Love of Community and Shoes Inspires Donation Project
Writer / Shelly Sack
A friend’s challenge to lead a shoes community service project quickly turned into an event in its own right for Trevon Davidson.
Davidson, 22, has a history of participating in organized community service events, and he fully embraced that challenge. He turned it into a gently used shoe collection and donation project that ultimately benefited his beloved community of Louisville. He busted his initial goal of 300, with 343 pairs ultimately collected.
“It started off as two guys talking,” Davidson says. “Community service wasn’t new to me. My mom always had me doing community service, [visiting] retirement homes.”
His love for shoes motivated him to focus on a shoe collection campaign that would help others. Davidson has been collecting shoes for quite some time. His favorite brands are Nike, Air Jordan, Doc Martens, Adidas, and most of all Crocs – shoes of all different types and price points.
“I believe whatever you have on your feet can decide how your day will go and give you confidence,” Davidson says. “Shoes are a big part of my life, and collecting shoes would be the best way for me to give back to my community.”
Davidson, a 2018 Ballard High School graduate, feels strong ties to his hometown of Shively and the greater Louisville area. In the largest city in Kentucky there are many individuals who are unable to afford shoes in the correct size. Children outgrow their shoes every two to four months. Some children even change their shoe size three times in a given year.
The project took place from February through June during 2021, while Davidson was taking remote college classes. He wanted to get the shoes to the final collecting spot to be distributed in time for summer.
Community support wasn’t hard to find for public drop-off locations until Davidson could collect the shoes. Individuals would send direct messages to the Instagram page and he would pick up the shoes as well. Davidson also held a few in-person donation events including one at Mall St. Matthews, and even received donations from as far as Florida.
“I have a few friends who were able to give me places like the Shawnee Boys and Girls Club and Piccazzo’s barber shop, and set up a box where people could drop off shoes and keep them safe,” he says.
When he began his project and contacted the final donation locations, Davidson said he was told that the shoes would need to be disinfected and kept in a controlled environment. This initially prompted him to rent a storage unit, but after getting his father’s permission to store the shoes at home, Davidson didn’t have to pay the storage fee any longer.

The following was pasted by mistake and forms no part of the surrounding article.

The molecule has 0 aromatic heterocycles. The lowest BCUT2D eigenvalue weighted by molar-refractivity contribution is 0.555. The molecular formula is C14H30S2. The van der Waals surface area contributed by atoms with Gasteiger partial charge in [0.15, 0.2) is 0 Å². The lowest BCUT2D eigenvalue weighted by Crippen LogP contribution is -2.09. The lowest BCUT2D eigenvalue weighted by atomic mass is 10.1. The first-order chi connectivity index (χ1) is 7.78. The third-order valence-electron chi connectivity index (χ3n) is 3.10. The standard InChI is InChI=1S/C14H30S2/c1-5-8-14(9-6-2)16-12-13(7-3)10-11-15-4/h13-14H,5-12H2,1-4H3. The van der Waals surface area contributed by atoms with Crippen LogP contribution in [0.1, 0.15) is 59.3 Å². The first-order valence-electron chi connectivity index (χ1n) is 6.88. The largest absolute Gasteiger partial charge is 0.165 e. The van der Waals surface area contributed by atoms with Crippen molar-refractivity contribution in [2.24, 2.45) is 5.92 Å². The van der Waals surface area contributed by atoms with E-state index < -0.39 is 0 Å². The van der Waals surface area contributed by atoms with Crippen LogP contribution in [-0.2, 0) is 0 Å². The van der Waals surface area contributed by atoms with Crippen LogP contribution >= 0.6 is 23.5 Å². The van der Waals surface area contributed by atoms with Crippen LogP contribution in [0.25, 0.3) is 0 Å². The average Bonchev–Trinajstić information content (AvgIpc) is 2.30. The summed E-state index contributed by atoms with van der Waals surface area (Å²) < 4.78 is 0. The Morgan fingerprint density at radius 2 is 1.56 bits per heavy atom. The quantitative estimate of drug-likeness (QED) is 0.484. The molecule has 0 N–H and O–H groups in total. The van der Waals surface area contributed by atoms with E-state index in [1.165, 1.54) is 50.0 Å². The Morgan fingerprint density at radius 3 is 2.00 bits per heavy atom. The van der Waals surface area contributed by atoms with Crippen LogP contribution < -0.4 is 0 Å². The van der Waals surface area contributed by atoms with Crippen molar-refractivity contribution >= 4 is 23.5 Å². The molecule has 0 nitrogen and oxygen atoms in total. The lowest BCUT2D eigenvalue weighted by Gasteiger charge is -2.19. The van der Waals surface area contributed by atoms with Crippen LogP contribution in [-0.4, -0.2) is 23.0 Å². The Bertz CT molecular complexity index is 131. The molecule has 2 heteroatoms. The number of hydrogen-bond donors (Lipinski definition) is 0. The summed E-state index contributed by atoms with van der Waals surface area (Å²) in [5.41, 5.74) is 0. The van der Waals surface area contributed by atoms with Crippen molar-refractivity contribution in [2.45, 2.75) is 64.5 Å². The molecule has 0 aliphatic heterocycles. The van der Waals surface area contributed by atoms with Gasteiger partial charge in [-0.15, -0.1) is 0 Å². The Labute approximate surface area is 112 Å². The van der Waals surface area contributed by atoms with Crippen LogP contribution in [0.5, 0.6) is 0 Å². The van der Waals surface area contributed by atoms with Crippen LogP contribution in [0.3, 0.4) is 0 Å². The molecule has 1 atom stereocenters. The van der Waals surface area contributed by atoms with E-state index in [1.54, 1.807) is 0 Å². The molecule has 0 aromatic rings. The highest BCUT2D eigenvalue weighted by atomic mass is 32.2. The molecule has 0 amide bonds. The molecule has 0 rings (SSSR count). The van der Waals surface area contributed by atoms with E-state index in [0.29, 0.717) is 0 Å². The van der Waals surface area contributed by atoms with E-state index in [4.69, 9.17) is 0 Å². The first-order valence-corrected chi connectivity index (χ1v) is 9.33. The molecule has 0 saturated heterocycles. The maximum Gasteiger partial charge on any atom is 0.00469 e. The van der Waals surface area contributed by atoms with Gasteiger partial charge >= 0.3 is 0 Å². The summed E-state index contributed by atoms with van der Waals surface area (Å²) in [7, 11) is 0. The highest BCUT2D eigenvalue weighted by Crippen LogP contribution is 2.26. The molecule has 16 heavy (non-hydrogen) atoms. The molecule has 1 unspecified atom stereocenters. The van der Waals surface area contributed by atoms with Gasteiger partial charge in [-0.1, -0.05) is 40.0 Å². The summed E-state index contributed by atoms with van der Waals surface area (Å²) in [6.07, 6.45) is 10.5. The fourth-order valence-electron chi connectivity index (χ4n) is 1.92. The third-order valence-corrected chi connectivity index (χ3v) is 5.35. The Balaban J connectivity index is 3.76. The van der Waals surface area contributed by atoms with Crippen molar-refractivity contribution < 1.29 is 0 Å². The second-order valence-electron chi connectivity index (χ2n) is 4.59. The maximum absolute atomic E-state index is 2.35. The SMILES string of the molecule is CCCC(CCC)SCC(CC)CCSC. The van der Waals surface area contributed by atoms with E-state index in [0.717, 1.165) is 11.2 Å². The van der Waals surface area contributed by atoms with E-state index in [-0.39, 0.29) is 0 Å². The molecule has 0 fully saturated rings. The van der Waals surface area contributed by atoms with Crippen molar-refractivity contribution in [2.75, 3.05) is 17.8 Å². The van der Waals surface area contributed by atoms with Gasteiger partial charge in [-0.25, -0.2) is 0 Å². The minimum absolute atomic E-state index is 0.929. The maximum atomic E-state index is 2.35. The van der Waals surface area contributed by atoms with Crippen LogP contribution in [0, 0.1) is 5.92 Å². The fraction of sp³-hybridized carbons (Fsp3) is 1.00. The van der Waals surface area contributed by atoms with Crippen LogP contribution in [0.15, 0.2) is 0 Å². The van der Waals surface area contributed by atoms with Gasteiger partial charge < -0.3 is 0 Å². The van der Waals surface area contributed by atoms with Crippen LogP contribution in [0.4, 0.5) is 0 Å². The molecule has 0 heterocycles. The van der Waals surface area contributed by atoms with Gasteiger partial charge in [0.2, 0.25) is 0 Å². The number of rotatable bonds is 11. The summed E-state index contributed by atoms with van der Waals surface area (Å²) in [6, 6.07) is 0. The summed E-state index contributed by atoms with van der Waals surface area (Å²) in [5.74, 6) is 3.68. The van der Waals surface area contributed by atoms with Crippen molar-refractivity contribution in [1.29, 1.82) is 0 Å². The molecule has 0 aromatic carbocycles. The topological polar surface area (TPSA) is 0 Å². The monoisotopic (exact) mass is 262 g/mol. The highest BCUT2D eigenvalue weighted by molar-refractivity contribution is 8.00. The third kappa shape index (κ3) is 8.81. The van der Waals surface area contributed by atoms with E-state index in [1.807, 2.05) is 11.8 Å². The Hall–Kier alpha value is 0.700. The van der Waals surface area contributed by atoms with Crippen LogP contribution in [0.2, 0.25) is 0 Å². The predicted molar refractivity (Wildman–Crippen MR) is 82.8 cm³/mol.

Shoes that ranged from children’s size four to men’s size 13 were given to the Clothing Assistance Program (CAP) offered through Jefferson County Public Schools (JCPS). Through the CAP, JCPS families can receive clothing donations up to twice per year. The CAP has been up and running since 1971. The program leaders are always looking for donations, and through the project many families will be able to receive new or gently used shoes for their loved ones.
Another box of women’s dress shoes was donated to St. Vincent de Paul in downtown Louisville. Staff at both locations seemed “pretty shocked” by the donation, Davidson says.
Davidson’s friend Chris Young showed his support with several pairs of valuable shoes, including classic-style LeBron James and Kevin Durant Nike models. Many others are pictured on the project’s Instagram page with a thank-you from Davidson and the team for their donations.
“Coming up with a team is something I learned,” Davidson says regarding the response he received during and after the project. “It takes a village to make something work and come to fruition. My mom was on board. She likes anything that has to do with putting a smile on someone’s face. My dad – well, it took a little convincing to store 350 pairs of shoes, but he came along and helped me sort and box, and get to the right place. My parents were a big support system through the process.”
Davidson has put plans on hold this year for the program as he is focusing on graduating this fall from Tennessee State University with a bachelor’s degree in mass communication. He looks toward a career path in live television, news or even creating his own show. While the donation project will be on hold, he hopes to come back in the summer of 2023 with more ideas.
Davidson’s advice to anyone looking to give back is to start by having a plan and sharing the project with the community.
“What would you like to do in terms of giving back?” he says. “Make it special and take it serious. Having a plan is key. Stick to it and don’t slack off. Be consistent and you’re bound to have a huge turnout in my opinion. Spread awareness so people can help. You can’t do it on your own.”
“Louisville is always the first choice,” he adds. “No matter where I go, I just love my home, love my hometown, and it’s a good way to give back the way that I can right now. I want to do more than just shoes.”
For more information, visit NewHome4Kicks on Instagram.